Catalan architects warn that a rise in building activity is not what it seems, writes Óscar Muñoz, in the Spanish daily La Vanguardia.
On the face of it, a big increase in new home building looks like good news for the industry and economy. Housing starts are on the up, and the surface area being built increased by 26% last year, having increased the year before by 7.5%. But most of the increase comes from big projects of more than 10,000 sqm, which were planned in the boom years and put on ice during the crisis, explains Muñoz in La Vanguardia. And most of the new building activity last year was concentrated in the first six months of the year, and fell off sharply in the second half of the year.
Last year saw planning approval for 2.9 million square metres in Catalonia, and 6,351 homes, up 47% on 2014. Even so these numbers are “very low and still far from adequate,” says Lluis Comerón, from the Catalan College of Architects, quoted in the article. “This rate of growth is too slow, and not enough for the sector to recover, for the economy to get back to normal, and for unemployment to fall.”
What’s needed to get the Catalan building industry back on its feet? “The right policies, more incentives, and better strategies,” says Comerón. And renovations in Barcelona and other Catalan cities should be the motor of the building recovery, as has happened in other European countries.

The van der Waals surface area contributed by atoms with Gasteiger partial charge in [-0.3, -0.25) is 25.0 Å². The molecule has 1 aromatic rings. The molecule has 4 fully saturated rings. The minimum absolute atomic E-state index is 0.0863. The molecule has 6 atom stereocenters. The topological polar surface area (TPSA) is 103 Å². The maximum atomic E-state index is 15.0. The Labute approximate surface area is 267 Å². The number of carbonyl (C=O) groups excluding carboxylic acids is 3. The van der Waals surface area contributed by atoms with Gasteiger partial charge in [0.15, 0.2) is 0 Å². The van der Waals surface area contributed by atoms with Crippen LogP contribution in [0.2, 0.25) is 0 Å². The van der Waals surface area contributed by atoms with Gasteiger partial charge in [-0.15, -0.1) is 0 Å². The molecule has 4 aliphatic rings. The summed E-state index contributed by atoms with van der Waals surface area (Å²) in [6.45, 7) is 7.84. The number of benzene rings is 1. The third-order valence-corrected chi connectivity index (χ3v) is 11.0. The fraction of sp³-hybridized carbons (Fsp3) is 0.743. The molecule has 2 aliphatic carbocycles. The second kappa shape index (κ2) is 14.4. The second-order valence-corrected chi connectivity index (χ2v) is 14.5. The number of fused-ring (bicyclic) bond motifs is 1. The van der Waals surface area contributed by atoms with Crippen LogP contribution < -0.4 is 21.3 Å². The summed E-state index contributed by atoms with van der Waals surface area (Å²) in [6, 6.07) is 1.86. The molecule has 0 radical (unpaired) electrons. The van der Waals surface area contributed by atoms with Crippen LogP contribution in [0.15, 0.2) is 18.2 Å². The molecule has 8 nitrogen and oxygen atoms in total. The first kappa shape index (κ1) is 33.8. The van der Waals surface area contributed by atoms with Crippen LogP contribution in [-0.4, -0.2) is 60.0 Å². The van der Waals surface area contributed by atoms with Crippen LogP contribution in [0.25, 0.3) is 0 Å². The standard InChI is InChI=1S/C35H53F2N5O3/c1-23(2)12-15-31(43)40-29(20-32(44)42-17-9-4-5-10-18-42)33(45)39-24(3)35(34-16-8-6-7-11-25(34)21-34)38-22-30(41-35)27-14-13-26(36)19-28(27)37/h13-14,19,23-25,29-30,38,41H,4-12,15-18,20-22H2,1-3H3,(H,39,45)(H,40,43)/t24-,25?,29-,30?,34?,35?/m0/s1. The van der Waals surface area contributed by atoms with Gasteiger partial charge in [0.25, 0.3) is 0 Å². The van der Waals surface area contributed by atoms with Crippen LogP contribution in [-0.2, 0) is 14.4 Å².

What’s a normal level of building activity for Catalonia? Given demographics there should be 20,000 to 22,000 new homes built every year, three times more than were built in 2015. With the right policies this level could be reached in three to five years, says Comerón.
More alarmingly still is the loss of “human capital and knowhow” in the building industry, creating problems for the future. Architects and building professionals are still largely idle, despite the increase in housing starts, and architectural firms and other professionals in the industry continue to go to the wall in high numbers. Many are still living off their savings, rather than income. So despite the better headline data Catalan architects are still suffering the crisis and the outlook is “worrying,” concludes Muñoz.